They’ve been dubbed “floating palaces.” The Burger Boat Company’s custom aluminum and steel mega-yachts reportedly span 75- to 200-feet. In thousands of square feet of space, these mega yachts boast features such as mahogany walls and columns, marble en suite baths with heated floors, expansive master salons, elevators and al fresco dining and entertainment areas. Lighting features above a spiral staircase in one Burger yacht simulate the night sky. Another vessel carries “water toys” such as sailboats and center consoles.
The Manitowoc, WI-based company traces its roots back to 1863, when German immigrant Henry Burger began manufacturing commercial fishing boats in this Midwestern city. Burger claims that it’s America’s oldest custom yacht builder and, according to Showboats International magazine’s Global Order book, it’s also one of the largest worldwide. Owning a yacht from this premier American builder, The Travel Channel’s “Million Dollar Yachts” noted, alerts others that you have “arrived.”
The Burger Boat Company moved from wooden schooners and steamers, including a steamship company ferry, to all-welded aluminum and steel hulls. The latter include a 65-foot flush deck cruiser said to still ply Midwestern waters. And a 58-foot aluminum yawl, thousands of pounds lighter than wooden or steel counterparts, went on to win races and set records, according to the company.
Burger Boats has worked with noted naval architects such as Sparkman and Stephens, J.B. Hargrave, C. Raymond Hunt and Don O'Keeffe. And generations of craftsmen who participate in a leadership training program known as Burger University have for years remained loyal to the mega-yacht builder, according to The Triton nautical newspaper. Jim Ruffolo and David Ross in the 1990s became co-owners, retaining many of these craftsmen and working with a previously hired business consultant named Henry Chriss.
Burger Boats has since launched several mega yachts recognized for environmentally friendly features, such as a 153-foot tri-deck motor yacht powered by twin Caterpillar 3508 engines said to be fuel efficient by burning 80 gallons an hour at 14 knots. Yachting magazine in 2005 named a Burger 113 one of the best superyachts of the year, noting that its full-displacement aluminum hull with round bilges minimizes fuel consumption and maximizes range. Recent Burger projects also include a 151-foot classic fantail cruiser, Sycara IV, and a 142-foot tri-deck motor yacht, Sea Owl II. The vessels were built with a high-strength, highly corrosive-resistant material known as Alustar that’s used by the Royal Heisman Yard in Germany, according to The Triton. Sycara IV, designed for low fuel consumption and a small wake that won’t damage the shoreline, is also a 2010 best displacement finalist in Boat International Media’s World Superyacht Awards, with winners to be announced in London in May.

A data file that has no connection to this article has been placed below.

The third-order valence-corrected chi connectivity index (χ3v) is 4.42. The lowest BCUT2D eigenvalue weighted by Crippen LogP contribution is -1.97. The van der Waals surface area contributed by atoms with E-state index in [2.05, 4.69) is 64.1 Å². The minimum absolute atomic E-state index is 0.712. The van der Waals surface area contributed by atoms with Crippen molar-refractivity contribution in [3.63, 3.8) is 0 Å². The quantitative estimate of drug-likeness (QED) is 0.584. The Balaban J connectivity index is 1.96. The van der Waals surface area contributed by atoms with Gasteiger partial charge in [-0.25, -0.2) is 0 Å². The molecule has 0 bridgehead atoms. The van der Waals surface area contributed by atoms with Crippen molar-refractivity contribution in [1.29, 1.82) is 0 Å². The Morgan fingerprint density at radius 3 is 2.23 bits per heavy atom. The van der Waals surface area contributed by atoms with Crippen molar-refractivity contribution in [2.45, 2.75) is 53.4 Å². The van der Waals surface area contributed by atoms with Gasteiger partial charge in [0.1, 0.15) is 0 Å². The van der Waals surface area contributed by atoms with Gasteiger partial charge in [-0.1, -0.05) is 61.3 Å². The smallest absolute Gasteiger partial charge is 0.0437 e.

Custom design/build Burger yachts in the 125- to 165-foot range can cost anywhere from around $10 million to $25 million, according to reports. Used vessels of 70-feet or so from the 1960s to 1980s can be priced as low as around $700,000.
- Burger Boats focuses on quality and accommodating owner desires that include everything from night sky-simulated lighting to environmentally friendly features.
- Buyers can reportedly opt for tri-deck, flush deck, raised pilothouse and full- and semi-displacement yachts and help with the planning.
- High-tech pilothouse equipment can reportedly include multiple screens interchangeable between radar, GPS, Chart Nav, security and more.
- Computer controlled, zero-speed stabilization systems can reportedly enhance hull stability in varied seas.
- Burger Yachts might be expensive to many, with used models costing in the hundreds of thousands.
- Custom design/build buyers might want to plan ahead. A Burger yacht can reportedly take between two to three years to complete.
Ingot, a 153-feet tri-deck motor yacht, awarded 2009 Showboats International Award for best motor yacht in its size category; Sycara IV, a 151-foot classic fantail motor yacht, awarded a LuxMedia Group 2009 World Yacht trophy for best custom design in its size category; the Burger 113 Top Times, styled in the fashion of an expedition/discovery yacht and a Yachting magazine 2005 super yacht of the year.
Burger Boats, with its rich heritage and reputation for quality and fine craftsmanship, has been recognized for fulfilling the varied desires of owners. And owners these days seem to share a common want for environmental friendliness. The company boasts that its fit, finishes, systems and equipment are exceedingly high quality. As Triton tells it, the quality extends into engine rooms, where leak-free, enduring stainless steel tubing and Swagelok fittings for hydraulics and fuel are standards. Burger’s custom design/build projects reportedly take 24 to 30 months to complete. Some mega yacht owners are said to offset the costs of their multi-million dollar vessels by chartering them.